Politics & Policy

Scarlet A

No more dodging "abortion."

Abortion-rights advocates, by their own admission, are panicked about the cultural trend away from the acceptance of a hard-line abortion policy. “We’ve been saying the barn’s on fire for a long time…Well, now the barn really is on fire,” said Planned Parenthood president Texan Cecile Richards (the daughter of the late former Texas Governor Ann Richards) in an adoring feature in July’s Vogue magazine. She’s right — it’s a roaring fire, begun and fueled at the grassroots level.

The abortion movement’s response so far has been to deflect the debate away from the central question. If there is opposition to the use of federal monies for Medicaid abortions, it is a lack of charity towards poor women. If there is opposition to abortions on military bases, it is discrimination against military personnel. If there is opposition to abortion counseling, it is an offense to the right to freedom of speech. Abortion-rights advocates are willing to argue about anything, except the “A”-word itself. They reason that, so long as the debate is kept on the periphery, there will be no discussion of why abortion is allowed for all nine months of pregnancy, for any reason or none at all — a policy that is not very popular with the American people, and is becoming less so. Yet this dissimulation has not prevented the pro-life trend in public opinion. Instead, there has been a fundamental shift in attitudes towards the practice that has revealed itself in polls, courts, and legislatures.

The issue of abortion is still out there, however neutralized it became this past election cycle. By running self-described pro-life Democrats against pro-life Republicans, the Democratic party provided itself a margin of victory in several key House and Senate races. For example: Democrat Bob Casey against Rick Santorum in the Pennsylvania Senate race and Democrat Heath Schuller against uncumbent Republican Charles Taylor of North Carolinia. Now Democratic leaders, along with first woman Speaker Pelosi and presidential candidate Senator Clinton — both of whom have 100 percent ratings from EMILY’s List and NARAL — must deal with the political dilemma they have made for themselves. How to soft pedal the abortion agenda now that they have control of both houses of Congress — even as they ramp up to a presidential election year? Are feminist, abortion-rights activists going to give Speaker Pelosi and Senator Clinton a pass in the Congress and, for Clinton, in the primaries? Or will this House-Senate female axis of female power put its full weight behind passing the Freedom of Choice Act (enshring Roe v. Wade into law), and threatening to further alienate its winning, more moderate Democratic base? When the triumphalism over gender abates, issues — and certainly this most divisive one — will matter. All signs indicate that the vast majority of Americans and women in partiuclar are trending away from the old hardline abortion position.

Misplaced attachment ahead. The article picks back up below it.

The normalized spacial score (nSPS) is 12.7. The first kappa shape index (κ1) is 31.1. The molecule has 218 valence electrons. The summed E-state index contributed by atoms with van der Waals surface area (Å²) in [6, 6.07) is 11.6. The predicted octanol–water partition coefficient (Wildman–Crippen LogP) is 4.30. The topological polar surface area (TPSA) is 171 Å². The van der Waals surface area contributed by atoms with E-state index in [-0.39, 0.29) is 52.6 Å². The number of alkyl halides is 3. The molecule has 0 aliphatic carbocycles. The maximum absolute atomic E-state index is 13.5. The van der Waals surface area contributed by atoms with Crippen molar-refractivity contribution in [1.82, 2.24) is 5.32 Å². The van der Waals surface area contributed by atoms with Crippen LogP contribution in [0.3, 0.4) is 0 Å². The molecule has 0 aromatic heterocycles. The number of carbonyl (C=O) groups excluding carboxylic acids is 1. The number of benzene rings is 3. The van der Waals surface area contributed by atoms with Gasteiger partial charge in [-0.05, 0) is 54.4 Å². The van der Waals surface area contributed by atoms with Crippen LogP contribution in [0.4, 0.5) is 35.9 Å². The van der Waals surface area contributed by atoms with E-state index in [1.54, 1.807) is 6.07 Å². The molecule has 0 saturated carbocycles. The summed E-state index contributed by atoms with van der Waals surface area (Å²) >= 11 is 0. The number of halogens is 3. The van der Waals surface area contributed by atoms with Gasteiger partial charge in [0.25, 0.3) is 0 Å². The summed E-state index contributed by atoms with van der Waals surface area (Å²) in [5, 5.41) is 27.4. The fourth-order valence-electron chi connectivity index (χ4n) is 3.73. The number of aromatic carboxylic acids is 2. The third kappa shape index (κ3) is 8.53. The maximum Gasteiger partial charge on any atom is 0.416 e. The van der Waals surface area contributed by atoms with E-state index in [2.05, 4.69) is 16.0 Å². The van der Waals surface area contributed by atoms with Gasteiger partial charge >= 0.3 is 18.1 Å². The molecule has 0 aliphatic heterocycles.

Perhaps even more telling is the change in the public’s perception of the right to abortion. Recently, Paul Begala suggested that Americans may not see abortion rights as something akin to the civil rights fought for in the 1960s. This is a significant shift. Most Americans do not see unrestricted abortion as a fundamental right. A January 2006 CBS News poll showed that at least 55 percent of Americans would ban all abortions except to save the life of the mother and in cases of rape or incest (which compose 1.5 percent of all abortions). The humanity of the unborn child, made clearer by the prevalence of 4D sonograms and the debate over partial birth abortions, is forcing the question: is abortion an inalienable right? The public is in doubt.

The winds of change are blowing, and clever manipulations of the debate will not turn them back. But that isn’t going to stop abortion advocates from trying — indeed, it’s seen as a political necessity. Senator Hillary Clinton (D., N.Y.), the clear favorite for the Democratic presidential nomination, is in a tough spot: She must court hard-line abortion advocates, while at the same time appearing to agree with the consistent majority of mainstream folks who oppose most abortions. So she, along with abortion-rights groups, has apparently crafted a new take on the old strategy — talk about reducing the need for abortion while suggesting that today’s opponents of abortion are really out to ban contraception too.

Nevertheless, shifting the topic of debate will not work so long as it means preserving the status quo. Any serious pro-abortion presidential candidate will have to address the fact that America is coalescing in support of a more moderate abortion policy, including restrictions on abortion after viability and requiring parental consent or notice for minor abortions, as well as more health and safety information to women considering abortion.

If the past is prologue, NOW and EMILY’s List will not moderate their position or their political strategy. They will continue to press for the right to an abortion at anytime for any reason — they’ll just stop saying it out loud.

Marjorie Dannenfelser is the president of the Susan B. Anthony List, a nationwide network of Americans (over 140,000 residing in all 50 states) dedicated to mobilizing and advancing pro-life women in politics.

Marjorie Dannenfelser is president of the national pro-life group Susan B. Anthony List. She serves as national co-chair of the Pro-Life Voices for Trump coalition and is the author of "Life is Winning: Inside the Fight for Unborn Children and Their Mothers.”

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